Saturday 7 September 2013

Lockwood & Co: The Screaming Staircase by Jonathon Stroud (Children's, 11 years +, 8/10)

August 2013, Doubleday Children's
448 pages, paperback
Review copy

Content: Ghosts, violence, sword fighting - all tempered with humour

Summary from Doubleday Children's

When the dead come back to haunt the living, Lockwood & Co. step in . . .

For more than fifty years, the country has been affected by a horrifying epidemic of ghosts. A number of Psychic Investigations Agencies have sprung up to destroy the dangerous apparitions.

Lucy Carlyle, a talented young agent, arrives in London hoping for a notable career. Instead she finds herself joining the smallest, most ramshackle agency in the city, run by the charismatic Anthony Lockwood. When one of their cases goes horribly wrong, Lockwood & Co. have one last chance of redemption. Unfortunately this involves spending the night in one of the most haunted houses in England, and trying to escape alive.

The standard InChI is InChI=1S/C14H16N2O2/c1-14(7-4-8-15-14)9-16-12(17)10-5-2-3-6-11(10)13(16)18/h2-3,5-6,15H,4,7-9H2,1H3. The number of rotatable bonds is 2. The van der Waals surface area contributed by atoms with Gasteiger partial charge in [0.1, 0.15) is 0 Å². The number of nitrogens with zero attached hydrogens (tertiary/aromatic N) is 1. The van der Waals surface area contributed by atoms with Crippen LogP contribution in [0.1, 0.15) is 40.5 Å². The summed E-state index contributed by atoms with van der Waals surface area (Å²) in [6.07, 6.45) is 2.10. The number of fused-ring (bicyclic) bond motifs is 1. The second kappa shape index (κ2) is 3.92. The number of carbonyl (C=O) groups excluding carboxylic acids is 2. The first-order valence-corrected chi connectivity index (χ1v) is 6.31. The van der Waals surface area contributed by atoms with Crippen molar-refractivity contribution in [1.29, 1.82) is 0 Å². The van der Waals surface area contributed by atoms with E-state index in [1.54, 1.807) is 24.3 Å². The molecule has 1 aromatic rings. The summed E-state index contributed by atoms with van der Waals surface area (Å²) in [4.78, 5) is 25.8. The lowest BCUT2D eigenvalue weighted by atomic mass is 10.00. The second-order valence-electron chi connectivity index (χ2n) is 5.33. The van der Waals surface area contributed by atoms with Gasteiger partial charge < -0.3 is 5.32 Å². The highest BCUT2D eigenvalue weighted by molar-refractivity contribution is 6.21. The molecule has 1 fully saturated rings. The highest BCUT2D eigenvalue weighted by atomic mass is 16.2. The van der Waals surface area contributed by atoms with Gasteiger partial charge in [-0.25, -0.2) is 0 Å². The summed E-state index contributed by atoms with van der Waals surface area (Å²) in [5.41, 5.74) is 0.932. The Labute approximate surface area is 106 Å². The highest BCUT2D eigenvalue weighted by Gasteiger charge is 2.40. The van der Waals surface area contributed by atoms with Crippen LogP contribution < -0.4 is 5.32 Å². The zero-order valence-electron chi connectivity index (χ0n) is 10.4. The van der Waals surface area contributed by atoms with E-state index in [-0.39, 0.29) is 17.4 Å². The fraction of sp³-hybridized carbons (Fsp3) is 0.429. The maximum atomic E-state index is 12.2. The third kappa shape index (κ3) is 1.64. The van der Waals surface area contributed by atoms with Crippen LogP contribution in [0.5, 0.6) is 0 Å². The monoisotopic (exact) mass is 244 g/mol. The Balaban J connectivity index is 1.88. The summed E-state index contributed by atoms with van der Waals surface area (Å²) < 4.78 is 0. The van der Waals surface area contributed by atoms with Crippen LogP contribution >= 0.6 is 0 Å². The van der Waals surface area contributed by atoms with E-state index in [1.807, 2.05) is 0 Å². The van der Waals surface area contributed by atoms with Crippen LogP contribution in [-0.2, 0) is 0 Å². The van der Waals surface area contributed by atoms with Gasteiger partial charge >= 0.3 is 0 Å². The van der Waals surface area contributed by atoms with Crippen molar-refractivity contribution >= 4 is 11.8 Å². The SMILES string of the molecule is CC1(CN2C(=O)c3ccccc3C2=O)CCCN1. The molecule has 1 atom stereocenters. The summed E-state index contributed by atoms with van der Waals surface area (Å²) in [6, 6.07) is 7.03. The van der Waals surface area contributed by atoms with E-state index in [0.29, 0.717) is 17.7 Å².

Set in a city stalked by spectres, The Screaming Staircase is the first in a chilling new series full of suspense, humour and truly terrifying ghosts. Your nights will never be the same again . . .
The Mole's Review 
The story is told by Lucy and includes her back story while intrigue is created around Lockwood and we learn nothing about George, the third team member, except that perhaps he is a tiny bit of a slob. The synopsis from the publisher would have you quaking in your boots while reading this but... It is written with a great deal of humour interlaced throughout and it's set in... well I really don't know. Ghosts started becoming a huge "Problem" 50 years ago and all the technology we have today is not mentioned either. I believe it must be set in a fictional future to a fictional past. Does that make sense? It was easy to think we were in Victorian times yet at other points that didn't work too well. Another issue I had with it was I couldn't really think of Lucy, Lockwood and George as young children which is what they are supposed to be. BUT... none of this stopped me from having a whale of a time reading it. A good story brilliantly told - Stroud is an excellent storyteller.

You might also like Aldo Moon and the Ghost at Gravewood Hall by Alex Woolf

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